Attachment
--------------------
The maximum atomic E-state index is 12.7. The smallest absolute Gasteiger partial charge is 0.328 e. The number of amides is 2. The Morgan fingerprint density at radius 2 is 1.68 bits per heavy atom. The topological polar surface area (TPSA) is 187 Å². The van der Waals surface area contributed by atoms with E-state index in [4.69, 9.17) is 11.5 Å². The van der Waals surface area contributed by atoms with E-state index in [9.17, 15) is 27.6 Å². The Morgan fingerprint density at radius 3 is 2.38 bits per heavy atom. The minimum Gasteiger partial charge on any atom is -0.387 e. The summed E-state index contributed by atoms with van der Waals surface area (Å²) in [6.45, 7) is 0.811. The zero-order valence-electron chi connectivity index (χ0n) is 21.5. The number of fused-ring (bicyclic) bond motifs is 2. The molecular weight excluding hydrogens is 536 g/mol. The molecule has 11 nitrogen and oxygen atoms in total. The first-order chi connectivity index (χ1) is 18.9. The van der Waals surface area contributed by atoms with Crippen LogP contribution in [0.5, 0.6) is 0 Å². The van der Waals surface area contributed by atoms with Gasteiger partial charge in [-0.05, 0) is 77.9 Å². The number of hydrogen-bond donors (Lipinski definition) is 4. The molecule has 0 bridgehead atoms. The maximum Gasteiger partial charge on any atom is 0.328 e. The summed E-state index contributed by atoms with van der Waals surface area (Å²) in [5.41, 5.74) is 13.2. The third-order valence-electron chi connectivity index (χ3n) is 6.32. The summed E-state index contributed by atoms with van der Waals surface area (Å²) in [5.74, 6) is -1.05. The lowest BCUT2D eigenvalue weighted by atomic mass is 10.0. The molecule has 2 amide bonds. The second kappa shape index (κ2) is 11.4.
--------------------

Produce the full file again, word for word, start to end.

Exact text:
The maximum atomic E-state index is 12.7. The smallest absolute Gasteiger partial charge is 0.328 e. The number of amides is 2. The Morgan fingerprint density at radius 2 is 1.68 bits per heavy atom. The topological polar surface area (TPSA) is 187 Å². The van der Waals surface area contributed by atoms with E-state index in [4.69, 9.17) is 11.5 Å². The van der Waals surface area contributed by atoms with E-state index in [9.17, 15) is 27.6 Å². The Morgan fingerprint density at radius 3 is 2.38 bits per heavy atom. The minimum Gasteiger partial charge on any atom is -0.387 e. The summed E-state index contributed by atoms with van der Waals surface area (Å²) in [6.45, 7) is 0.811. The zero-order valence-electron chi connectivity index (χ0n) is 21.5. The number of fused-ring (bicyclic) bond motifs is 2. The molecular weight excluding hydrogens is 536 g/mol. The molecule has 11 nitrogen and oxygen atoms in total. The first-order chi connectivity index (χ1) is 18.9. The van der Waals surface area contributed by atoms with Crippen LogP contribution in [0.5, 0.6) is 0 Å². The van der Waals surface area contributed by atoms with Gasteiger partial charge in [-0.05, 0) is 77.9 Å². The number of hydrogen-bond donors (Lipinski definition) is 4. The molecule has 0 bridgehead atoms. The maximum Gasteiger partial charge on any atom is 0.328 e. The summed E-state index contributed by atoms with van der Waals surface area (Å²) in [5.41, 5.74) is 13.2. The third-order valence-electron chi connectivity index (χ3n) is 6.32. The summed E-state index contributed by atoms with van der Waals surface area (Å²) in [5.74, 6) is -1.05. The lowest BCUT2D eigenvalue weighted by atomic mass is 10.0. The molecule has 2 amide bonds. The second kappa shape index (κ2) is 11.4.